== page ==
How will this proposal promote public safety?
Fixing our roads will make them safer by repairing dangerous potholes and improving roadway design. Today, many drivers swerve to avoid dangerous potholes or lose control of their vehicles as a result of flat tires. According to TRIP, a national transportation research organization, roadway design is a contributing factor in about one-third of fatal traffic crashes.
Between 2008 and 2012, 4,620 people died in Michigan car accidents – an average of 924 fatalities per year. 
How much will this cost me?
Fixing this problem now will save money later – both for the state, and for individual Michigan motorists. A January 2013 study by the Michigan Department of Transportation titled “State Transportation Investment Comparison” found that Michigan ranks first for annual individual repair costs to registered drivers, at $357 per driver.
Michigan also ranks first (tied with Ohio) in total statewide annual repair costs. Michigan drivers spend over $84 per year more in repair costs than the average of the five comparison states.
Michigan drivers even spend as much as $132 per year more in repair costs than neighboring Indiana.
Safer and better roads will cut down on motorists’ vehicle repair bills – not to mention reducing the risk of car accidents.
Michigan’s sales tax rate would be the same as neighboring Indiana (7 percent) if this proposal passes, according to the nonpartisan Tax Foundation. A 7 percent sales tax would be ranked 21st in the country.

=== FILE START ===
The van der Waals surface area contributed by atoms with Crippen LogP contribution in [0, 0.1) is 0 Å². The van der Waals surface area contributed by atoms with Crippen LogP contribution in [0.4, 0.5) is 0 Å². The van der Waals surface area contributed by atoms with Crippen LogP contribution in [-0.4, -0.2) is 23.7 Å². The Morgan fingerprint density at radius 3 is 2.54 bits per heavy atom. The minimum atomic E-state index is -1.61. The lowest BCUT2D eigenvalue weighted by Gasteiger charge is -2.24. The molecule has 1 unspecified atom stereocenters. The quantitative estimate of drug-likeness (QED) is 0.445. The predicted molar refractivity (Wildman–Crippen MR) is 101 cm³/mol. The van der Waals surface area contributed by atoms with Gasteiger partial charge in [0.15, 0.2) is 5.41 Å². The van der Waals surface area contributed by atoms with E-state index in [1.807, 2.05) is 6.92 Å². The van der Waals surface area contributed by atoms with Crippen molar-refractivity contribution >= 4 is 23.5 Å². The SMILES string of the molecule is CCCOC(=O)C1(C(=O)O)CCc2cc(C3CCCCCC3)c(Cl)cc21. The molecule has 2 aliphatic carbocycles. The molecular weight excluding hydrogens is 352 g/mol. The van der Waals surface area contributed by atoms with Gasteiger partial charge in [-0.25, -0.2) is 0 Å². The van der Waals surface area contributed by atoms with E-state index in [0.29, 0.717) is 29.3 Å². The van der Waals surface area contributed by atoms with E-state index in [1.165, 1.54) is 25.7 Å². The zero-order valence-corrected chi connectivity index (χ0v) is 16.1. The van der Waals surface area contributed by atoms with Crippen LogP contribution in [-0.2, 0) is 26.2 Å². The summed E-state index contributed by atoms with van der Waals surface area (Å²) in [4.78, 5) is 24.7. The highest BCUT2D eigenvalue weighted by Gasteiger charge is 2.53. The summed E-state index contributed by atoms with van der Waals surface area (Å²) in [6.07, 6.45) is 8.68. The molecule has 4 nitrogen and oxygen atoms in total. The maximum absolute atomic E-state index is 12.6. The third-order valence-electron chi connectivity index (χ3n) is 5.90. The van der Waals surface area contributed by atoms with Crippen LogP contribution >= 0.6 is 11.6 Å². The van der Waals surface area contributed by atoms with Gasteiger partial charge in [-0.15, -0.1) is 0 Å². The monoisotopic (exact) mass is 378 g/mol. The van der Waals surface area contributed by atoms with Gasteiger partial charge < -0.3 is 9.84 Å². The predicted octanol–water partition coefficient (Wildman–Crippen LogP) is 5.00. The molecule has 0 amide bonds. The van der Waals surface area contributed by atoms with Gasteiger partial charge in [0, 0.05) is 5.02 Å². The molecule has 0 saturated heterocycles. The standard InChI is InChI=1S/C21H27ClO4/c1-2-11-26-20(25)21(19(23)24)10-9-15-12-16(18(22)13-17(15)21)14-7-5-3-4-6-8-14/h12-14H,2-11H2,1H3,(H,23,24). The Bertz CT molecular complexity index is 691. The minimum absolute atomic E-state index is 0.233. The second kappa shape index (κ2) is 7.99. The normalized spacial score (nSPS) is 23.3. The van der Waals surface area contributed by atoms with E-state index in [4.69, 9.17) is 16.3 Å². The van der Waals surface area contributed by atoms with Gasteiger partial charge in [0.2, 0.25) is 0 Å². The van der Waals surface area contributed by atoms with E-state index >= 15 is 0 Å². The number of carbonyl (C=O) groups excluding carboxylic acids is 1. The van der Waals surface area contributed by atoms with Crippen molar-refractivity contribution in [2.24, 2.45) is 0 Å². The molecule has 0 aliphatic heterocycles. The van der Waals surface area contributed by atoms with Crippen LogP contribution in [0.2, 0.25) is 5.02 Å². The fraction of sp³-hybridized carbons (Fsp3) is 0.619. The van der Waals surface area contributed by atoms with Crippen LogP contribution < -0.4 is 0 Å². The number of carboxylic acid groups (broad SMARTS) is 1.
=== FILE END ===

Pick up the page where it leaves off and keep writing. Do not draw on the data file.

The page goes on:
What guarantees are in Proposal 1 improve Michigan’s road funding system for taxpayers?
This proposal has three guarantees:
1. The proposal would guarantee, for the first time, that every penny we pay in state fuel taxes goes to transportation. No longer will Lansing be able to spend taxes paid on gas on non-transportation purposes.
2. The proposal would guarantee that all state and local government road construction projects include pavement warranties. County, city and village road agencies will be required to submit warranty programs to the Michigan Department of Transportation for approval.
- This proposal requires road builders to provide their own guarantees in the form of warranties on the roads they build. If the roads aren’t built right, the road builders will pay for the repairs, not taxpayers.
Which roads will be fixed?
Local, county and state governments have inventories of projects they haven’t been able to fund. The result: poor, unsafe and crumbling roads, and bridges with plywood preventing concrete chunks from falling onto the roads. Contact your local road commission or the Michigan Department of Transportation for more information about road projects in your area.
Will this proposal hurt the poor?
No. This proposal is supported by organizations like the Michigan League for Public Policy (MLPP), Michigan’s Children and others because it also would restore the state’s Earned Income Tax Credit (EITC), which means a significant tax cut for working poor families. The MLPP estimates that more than 1 million Michigan children are in families that will benefit from Passage of Proposal 1. The EITC targets low-income working families with temporary assistance to remain in the workforce and get back on their feet. President Reagan once called the EITC “the best antipoverty, the best pro-family, the best job-creation measure ever to come out of Congress.” Here’s what the MLPP is saying about Proposal 1: